PAWTUCKET—The thrill of riding a zipline in the mountains of New Hampshire over the summer was an experience Heather Theriault couldn’t wait to share with her new classmates at Bishop Francis P. Keough Regional High School.
Theriault, a sophomore from Freetown, Mass., transferred to Bishop Keough this year because she really liked the close-knit family feeling the small, all-girls school is known for.
“It was absolutely amazing,” she delighted in telling her new friends on the first day of school last week, of the summer adventures that helped her overcome a fear of heights. “It was the best experience to have with my family.”
Sophomore Megan Audette really enjoys learning in a Catholic environment.
“I’ve been in public schools all my life, and I really like it here. It’s like we’re family,” she said.
In a hard-hit economy, offering their son or daughter a Catholic education can be considered a luxury that a parent may have to be very committed to in order to meet the expenses.
Trying to keep their tuition within reach for families is something Bishop Keough Principal Jeanne Leclerc has been committed to through the years. She commended the efforts of scholarship funds, like the Anchor of Hope Fund, with making it possible for students to attend who otherwise would not be able to.
“We’re going through some difficult times,” she says, as the students change classrooms following the first bell of the new school year.
The principal says she’s pleased that 95 percent of the school’s graduates will go on to college—compared to 97 percent overall for the diocese’s Catholic secondary schools.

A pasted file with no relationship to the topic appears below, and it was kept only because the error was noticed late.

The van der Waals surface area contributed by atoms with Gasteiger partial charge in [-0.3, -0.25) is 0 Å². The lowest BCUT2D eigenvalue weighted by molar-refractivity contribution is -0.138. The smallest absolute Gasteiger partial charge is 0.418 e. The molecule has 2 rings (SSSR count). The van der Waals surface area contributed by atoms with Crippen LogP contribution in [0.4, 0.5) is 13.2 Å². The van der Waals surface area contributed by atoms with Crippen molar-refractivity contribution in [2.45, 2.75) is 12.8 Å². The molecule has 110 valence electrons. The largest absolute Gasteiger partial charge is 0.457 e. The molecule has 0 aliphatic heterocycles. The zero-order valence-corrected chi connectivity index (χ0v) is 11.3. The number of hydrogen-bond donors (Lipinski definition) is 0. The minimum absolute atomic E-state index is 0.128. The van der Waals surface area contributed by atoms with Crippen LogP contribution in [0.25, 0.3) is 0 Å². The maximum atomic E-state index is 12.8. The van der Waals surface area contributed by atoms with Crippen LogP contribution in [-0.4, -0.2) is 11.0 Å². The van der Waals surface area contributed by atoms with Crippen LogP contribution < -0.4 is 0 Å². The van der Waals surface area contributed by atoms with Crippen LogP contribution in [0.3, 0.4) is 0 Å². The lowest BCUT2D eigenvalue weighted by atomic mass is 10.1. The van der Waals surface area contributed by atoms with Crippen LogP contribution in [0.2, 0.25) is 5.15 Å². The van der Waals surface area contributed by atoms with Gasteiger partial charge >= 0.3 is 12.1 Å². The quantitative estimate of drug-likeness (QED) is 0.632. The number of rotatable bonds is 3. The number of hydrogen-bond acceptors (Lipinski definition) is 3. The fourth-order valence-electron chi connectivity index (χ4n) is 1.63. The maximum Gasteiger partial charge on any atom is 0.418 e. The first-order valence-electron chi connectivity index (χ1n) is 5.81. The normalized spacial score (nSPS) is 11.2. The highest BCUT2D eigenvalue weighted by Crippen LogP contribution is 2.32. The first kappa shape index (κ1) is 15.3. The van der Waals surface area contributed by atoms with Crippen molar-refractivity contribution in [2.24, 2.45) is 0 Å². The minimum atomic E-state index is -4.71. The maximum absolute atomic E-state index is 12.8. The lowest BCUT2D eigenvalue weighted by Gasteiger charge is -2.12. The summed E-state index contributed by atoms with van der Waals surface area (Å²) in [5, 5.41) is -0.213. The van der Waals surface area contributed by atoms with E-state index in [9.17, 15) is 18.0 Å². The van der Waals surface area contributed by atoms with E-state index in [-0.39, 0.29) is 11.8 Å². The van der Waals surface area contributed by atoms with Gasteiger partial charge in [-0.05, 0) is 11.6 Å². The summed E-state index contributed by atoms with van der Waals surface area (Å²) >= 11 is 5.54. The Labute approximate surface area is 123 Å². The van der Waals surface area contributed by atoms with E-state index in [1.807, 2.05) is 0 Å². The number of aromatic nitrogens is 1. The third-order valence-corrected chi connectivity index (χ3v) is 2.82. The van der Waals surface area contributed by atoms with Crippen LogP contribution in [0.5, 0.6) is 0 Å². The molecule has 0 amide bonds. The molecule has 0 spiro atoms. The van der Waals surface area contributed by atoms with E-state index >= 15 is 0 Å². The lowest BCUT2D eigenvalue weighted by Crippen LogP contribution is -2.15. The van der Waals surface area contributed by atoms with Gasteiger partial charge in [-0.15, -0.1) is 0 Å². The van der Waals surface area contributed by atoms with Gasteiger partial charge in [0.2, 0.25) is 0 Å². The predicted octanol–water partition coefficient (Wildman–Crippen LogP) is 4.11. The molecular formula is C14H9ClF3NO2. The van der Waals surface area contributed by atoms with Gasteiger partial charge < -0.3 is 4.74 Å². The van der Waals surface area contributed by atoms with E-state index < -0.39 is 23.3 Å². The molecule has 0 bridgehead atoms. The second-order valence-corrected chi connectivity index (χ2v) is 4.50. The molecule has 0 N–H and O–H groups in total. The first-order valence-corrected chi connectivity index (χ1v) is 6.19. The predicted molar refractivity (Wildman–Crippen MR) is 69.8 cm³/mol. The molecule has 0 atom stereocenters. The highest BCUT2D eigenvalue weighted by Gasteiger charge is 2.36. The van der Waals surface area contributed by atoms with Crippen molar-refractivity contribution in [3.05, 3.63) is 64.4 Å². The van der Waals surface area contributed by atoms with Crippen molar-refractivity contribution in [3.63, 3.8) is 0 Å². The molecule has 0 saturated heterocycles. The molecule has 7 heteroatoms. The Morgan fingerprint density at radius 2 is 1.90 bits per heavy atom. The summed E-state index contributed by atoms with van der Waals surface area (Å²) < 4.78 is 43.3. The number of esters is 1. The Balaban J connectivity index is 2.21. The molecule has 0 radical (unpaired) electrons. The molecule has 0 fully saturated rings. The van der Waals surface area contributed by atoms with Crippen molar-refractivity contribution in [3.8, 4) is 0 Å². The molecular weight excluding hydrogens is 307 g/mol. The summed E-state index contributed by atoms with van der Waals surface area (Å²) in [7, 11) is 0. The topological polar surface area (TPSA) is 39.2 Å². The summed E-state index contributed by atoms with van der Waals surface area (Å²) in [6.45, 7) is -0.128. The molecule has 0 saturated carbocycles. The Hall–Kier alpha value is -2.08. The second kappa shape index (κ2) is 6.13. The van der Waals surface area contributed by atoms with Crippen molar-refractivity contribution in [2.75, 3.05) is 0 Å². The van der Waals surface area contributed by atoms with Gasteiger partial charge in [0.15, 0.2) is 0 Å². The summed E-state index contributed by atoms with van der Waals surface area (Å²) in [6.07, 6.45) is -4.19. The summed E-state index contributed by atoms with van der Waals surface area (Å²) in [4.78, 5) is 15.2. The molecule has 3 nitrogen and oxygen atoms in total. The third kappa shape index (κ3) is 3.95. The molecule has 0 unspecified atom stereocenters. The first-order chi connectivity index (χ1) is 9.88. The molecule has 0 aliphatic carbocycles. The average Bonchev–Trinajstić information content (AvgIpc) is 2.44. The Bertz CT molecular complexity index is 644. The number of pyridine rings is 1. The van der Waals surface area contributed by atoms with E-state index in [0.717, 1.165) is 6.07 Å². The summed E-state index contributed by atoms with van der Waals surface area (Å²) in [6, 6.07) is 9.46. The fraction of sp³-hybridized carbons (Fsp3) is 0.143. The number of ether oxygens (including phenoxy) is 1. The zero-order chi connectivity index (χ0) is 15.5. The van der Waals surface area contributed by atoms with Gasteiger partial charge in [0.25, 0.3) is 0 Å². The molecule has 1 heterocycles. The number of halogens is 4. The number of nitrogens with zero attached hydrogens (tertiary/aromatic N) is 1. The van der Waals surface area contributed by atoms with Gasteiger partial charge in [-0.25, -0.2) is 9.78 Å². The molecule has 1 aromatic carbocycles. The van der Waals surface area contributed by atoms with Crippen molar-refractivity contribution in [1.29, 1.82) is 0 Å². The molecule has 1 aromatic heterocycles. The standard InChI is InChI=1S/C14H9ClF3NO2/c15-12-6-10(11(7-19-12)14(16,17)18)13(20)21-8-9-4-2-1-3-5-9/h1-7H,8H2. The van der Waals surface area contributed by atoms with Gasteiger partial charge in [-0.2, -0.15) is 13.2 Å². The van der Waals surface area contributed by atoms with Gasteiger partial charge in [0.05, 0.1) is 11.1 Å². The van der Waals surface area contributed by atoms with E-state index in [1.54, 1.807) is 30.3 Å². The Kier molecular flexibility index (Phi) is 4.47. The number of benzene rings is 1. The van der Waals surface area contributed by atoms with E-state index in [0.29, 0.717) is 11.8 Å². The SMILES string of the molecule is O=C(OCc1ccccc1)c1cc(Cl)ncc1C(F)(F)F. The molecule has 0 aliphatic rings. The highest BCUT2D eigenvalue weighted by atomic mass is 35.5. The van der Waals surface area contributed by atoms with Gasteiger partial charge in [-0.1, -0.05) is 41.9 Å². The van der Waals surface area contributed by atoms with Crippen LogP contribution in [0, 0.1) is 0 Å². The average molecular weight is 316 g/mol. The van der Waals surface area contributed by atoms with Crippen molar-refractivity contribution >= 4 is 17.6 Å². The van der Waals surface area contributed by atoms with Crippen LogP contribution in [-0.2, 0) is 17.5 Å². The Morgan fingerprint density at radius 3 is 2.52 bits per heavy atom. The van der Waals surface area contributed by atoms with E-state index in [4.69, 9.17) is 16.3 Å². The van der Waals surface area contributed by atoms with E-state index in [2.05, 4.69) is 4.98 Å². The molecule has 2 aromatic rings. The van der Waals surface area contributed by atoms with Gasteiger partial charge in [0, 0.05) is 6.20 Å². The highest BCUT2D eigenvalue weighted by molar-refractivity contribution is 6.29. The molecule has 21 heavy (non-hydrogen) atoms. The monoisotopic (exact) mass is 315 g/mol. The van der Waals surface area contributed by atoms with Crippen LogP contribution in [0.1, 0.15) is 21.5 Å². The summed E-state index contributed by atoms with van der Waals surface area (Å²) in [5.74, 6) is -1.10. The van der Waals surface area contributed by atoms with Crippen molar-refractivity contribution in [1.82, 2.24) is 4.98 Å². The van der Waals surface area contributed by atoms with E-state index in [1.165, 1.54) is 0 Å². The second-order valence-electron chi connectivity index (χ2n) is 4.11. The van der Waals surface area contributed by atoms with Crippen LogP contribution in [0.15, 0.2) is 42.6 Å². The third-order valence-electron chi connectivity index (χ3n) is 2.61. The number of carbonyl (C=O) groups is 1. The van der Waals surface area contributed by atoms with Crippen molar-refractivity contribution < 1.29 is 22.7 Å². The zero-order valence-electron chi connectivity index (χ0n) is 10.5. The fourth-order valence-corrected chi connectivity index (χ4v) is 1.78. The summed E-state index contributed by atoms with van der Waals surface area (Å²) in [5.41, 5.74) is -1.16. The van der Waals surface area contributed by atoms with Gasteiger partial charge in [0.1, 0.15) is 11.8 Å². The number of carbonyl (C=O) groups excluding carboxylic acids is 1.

Shelli Schofield, a 1990 graduate of Bishop Keough, has come back to her alma mater to teach math.
“I had a great experience here in high school, and I’m having a great experience as a teacher now,” she said.
Bishop Keough continues to foster that familial spirit through activities aimed at creating a nurturing environment for the students both on and off campus, such as nights where they will come together to watch movies, or perhaps enjoy a hayride.
The school’s theater program is also gearing up for an exciting season, as is the Model Legislature program, and Mock Trial, which is being introduced this year. The school’s Photography Club is also popular with students.
The principal is pleased that despite the economy, the school’s enrollment has not gone down this year, something other schools have reported as well.
At LaSalle Academy, Brother Michael McKenery, school president, echoed Principal Leclerc’s sentiments about the opportunities financial aid funding provides for many families seeking to give their child a Catholic education.
“We don’t have a big endowment,” Brother Michael said. “But our enrollment has held firm.”
This year, LaSalle has added an engineering track to its curriculum, and through the generosity of a single donor, is making a $125,000 upgrade to its science and technology offerings.
At The Prout School, Principal Gary Delneo said his school’s enrollment has also held firm this year.
He also welcomes aboard Michael Sweeney, former principal of St. Raphael Academy, as The Prout School’s new assistant principal. Sweeney replaces Louise Pearson, whom Principal Delneo says “served Prout in an extraordinary way for 34 years.”
Also, Jim Pierce has been named the new dean of students, replacing Patricia Murphy, who becomes the new principal at Msgr. Clarke School.